The best way to get in touch with the canyon is on foot.  The Chiricahua Mountains contain numerous trails of all lengths and varying degrees of difficulty. When choosing a trail, an important consideration is the temperature and season in which you will be hiking. In winter, hikes in the canyon bottom and up to ~7,000 feet are pleasant. Above 7,000 you might encounter snow and it may not be possible to drive to trailheads at high elevation. In summer, hikes in the high country are delightful and the temperatures are cooler than in the canyon floor. In all seasons, be sure to carry adequate water and clothing, as well as emergency supplies (high energy food, first aid kit, etc).

There are several resources available to help plan your hiking adventure.

  1. On this page you will find a list of 6 trails that are easy walks or easy-moderate day hikes in the lower elevations of Cave Creek Canyon. There are also 4 longer and more strenuous day hikes that are popular and offer excellent views of the surrounding mountains and valleys. Easy and Moderate trail descriptions are also posted on the fence at the Visitor Information Center for visitors who arrive outside of staffed hours.
  2. A local hiker has developed a webpage, Chiricahua Mountains Hiking Trails, with descriptions of more than 80 trails, organized by difficulty, length, and condition. Many of the descriptions on this website have been updated since the floods caused by Hurricane Odile in 2014, although some descriptions are noted as being incomplete. This website also contains a list of resources and maps that hikers may find useful.
  3. The Cave Creek Visitor Information Center has copies of the many of the hiking maps listed in #2 above and the volunteer on staff can discuss the hikes with you.
  4. The USFS Coronado National Forest maintains a list of hikes in the Chiricahua Mountains, with maps and descriptions. Many of the descriptions were updated after the Horseshoe II Fire (2011), but they have not been updated since Hurricane Odile (2014) and the resulting floods. Nevertheless, the USFS list of hikes and their locations is a useful resource, even though in some cases the trail conditions are not accurate.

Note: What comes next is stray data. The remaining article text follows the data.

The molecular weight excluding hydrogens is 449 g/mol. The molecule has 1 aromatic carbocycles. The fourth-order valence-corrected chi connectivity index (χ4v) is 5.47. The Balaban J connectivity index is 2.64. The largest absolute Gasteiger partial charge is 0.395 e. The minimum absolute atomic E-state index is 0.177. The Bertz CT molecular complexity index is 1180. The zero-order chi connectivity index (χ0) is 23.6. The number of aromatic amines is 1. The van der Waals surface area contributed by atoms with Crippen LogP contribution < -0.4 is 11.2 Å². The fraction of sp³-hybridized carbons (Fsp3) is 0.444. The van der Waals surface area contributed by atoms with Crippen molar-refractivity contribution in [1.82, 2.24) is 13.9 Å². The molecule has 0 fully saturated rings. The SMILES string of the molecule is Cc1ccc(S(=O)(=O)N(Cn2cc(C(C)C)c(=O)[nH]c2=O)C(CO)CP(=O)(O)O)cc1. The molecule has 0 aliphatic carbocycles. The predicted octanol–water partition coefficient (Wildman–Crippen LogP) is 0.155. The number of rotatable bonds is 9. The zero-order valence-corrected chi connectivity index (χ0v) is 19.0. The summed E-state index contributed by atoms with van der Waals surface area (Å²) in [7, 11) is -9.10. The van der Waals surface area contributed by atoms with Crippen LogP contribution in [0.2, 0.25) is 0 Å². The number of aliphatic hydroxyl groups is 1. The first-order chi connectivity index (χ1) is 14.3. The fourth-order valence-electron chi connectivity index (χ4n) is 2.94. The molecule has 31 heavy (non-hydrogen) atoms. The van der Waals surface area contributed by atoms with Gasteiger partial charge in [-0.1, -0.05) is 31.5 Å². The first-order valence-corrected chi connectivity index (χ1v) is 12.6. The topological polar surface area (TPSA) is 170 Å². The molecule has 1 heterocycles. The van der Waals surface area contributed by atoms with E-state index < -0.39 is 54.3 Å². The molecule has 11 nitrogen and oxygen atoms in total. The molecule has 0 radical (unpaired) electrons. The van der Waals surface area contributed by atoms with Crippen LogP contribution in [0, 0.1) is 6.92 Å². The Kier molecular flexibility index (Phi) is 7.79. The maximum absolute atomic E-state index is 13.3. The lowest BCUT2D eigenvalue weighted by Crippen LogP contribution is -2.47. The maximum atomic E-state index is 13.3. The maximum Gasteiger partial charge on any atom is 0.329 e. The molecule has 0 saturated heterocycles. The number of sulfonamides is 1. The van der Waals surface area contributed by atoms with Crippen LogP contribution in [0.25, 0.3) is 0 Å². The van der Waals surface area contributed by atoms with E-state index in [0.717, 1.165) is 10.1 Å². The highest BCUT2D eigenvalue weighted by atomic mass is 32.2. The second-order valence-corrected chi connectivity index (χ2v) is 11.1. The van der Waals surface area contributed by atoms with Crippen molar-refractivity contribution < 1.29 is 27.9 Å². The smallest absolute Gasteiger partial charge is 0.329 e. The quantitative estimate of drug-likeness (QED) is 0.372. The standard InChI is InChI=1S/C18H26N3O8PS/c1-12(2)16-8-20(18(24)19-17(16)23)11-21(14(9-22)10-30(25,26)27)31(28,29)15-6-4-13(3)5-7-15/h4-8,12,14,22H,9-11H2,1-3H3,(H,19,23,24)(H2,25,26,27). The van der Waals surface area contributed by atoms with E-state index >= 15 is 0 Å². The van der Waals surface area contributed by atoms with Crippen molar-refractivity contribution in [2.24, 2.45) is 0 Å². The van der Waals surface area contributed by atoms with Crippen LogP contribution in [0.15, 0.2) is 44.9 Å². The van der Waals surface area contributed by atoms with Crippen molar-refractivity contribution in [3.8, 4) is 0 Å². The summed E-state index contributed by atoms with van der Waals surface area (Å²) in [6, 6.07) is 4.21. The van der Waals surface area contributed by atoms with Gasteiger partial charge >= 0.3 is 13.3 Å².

5. The Portal/Rodeo Hiking Group meets every Thursday to go on a (usually local) hike, and all are welcome to join. View their website (http://www.portalrodeo.com/hiking/) for details of the upcoming hike, and meeting place & time.

Easy to Moderate Day Hikes

Vista Point (0.3 miles round trip). Start at the parking area on Forest Road 42 about  1 mile southwest (up the canyon) from the Visitor Information Center. The trail climbs to a ridge top that provides a great overview of the canyon, where the South Fork of Cave Creek joins the main fork. Cathedral Rock looms to the east. The trail surface is rocky and winding, but at least it’s short.
Map to Vista Point

South Fork Road (2 miles round trip). Start at the beginning of the South Fork Road (Forest Road 42E), about 1.5 miles from the Visitor Information Center. There is room to park cars by the side of the dirt road there. A walk along the road provides both scenery and wildlife viewing opportunities. Look for Elegant Trogons after mid-April. The surface is a smooth dirt road, which was repaired and graded on 2015. The road goes up in elevation gradually as it follows the South Fork of Cave Creek. Traffic on the road is generally light but can raise clouds of dust. The road ends at a berm and wide spot where cars can turn around. Adventurous hikers can continue upstream beyond the berm, but the trail is moderate or difficult after that point.